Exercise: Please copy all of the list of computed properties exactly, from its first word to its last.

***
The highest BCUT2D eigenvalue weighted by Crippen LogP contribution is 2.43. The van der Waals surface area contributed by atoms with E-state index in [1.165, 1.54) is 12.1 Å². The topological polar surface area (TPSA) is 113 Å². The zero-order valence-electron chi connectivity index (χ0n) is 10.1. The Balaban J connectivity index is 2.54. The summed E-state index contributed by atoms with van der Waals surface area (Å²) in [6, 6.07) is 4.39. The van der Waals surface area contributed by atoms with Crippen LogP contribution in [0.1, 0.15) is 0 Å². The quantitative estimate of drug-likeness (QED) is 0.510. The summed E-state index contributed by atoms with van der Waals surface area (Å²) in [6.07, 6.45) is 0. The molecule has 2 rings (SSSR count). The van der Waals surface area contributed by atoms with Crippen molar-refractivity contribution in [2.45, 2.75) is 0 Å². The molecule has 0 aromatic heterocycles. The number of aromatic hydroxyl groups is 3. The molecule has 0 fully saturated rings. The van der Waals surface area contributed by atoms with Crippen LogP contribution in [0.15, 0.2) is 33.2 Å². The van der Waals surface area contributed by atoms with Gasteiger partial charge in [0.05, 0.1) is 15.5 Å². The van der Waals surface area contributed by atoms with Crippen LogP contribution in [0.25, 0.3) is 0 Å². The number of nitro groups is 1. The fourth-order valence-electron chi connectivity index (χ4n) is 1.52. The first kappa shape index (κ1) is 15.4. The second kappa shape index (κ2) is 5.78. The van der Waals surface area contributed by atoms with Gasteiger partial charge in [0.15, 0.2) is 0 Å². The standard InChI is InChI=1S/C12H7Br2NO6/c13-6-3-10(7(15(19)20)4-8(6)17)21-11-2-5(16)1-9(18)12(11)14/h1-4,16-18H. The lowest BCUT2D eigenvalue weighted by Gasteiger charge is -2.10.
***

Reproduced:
The highest BCUT2D eigenvalue weighted by Crippen LogP contribution is 2.43. The van der Waals surface area contributed by atoms with E-state index in [1.165, 1.54) is 12.1 Å². The topological polar surface area (TPSA) is 113 Å². The zero-order valence-electron chi connectivity index (χ0n) is 10.1. The Balaban J connectivity index is 2.54. The summed E-state index contributed by atoms with van der Waals surface area (Å²) in [6, 6.07) is 4.39. The van der Waals surface area contributed by atoms with Crippen LogP contribution in [0.1, 0.15) is 0 Å². The quantitative estimate of drug-likeness (QED) is 0.510. The summed E-state index contributed by atoms with van der Waals surface area (Å²) in [6.07, 6.45) is 0. The molecule has 2 rings (SSSR count). The van der Waals surface area contributed by atoms with Crippen molar-refractivity contribution in [2.45, 2.75) is 0 Å². The molecule has 0 aromatic heterocycles. The number of aromatic hydroxyl groups is 3. The molecule has 0 fully saturated rings. The van der Waals surface area contributed by atoms with Crippen LogP contribution in [0.15, 0.2) is 33.2 Å². The van der Waals surface area contributed by atoms with Gasteiger partial charge in [0.05, 0.1) is 15.5 Å². The van der Waals surface area contributed by atoms with Crippen LogP contribution in [0.25, 0.3) is 0 Å². The number of nitro groups is 1. The fourth-order valence-electron chi connectivity index (χ4n) is 1.52. The first kappa shape index (κ1) is 15.4. The second kappa shape index (κ2) is 5.78. The van der Waals surface area contributed by atoms with Gasteiger partial charge in [0.15, 0.2) is 0 Å². The standard InChI is InChI=1S/C12H7Br2NO6/c13-6-3-10(7(15(19)20)4-8(6)17)21-11-2-5(16)1-9(18)12(11)14/h1-4,16-18H. The lowest BCUT2D eigenvalue weighted by Gasteiger charge is -2.10.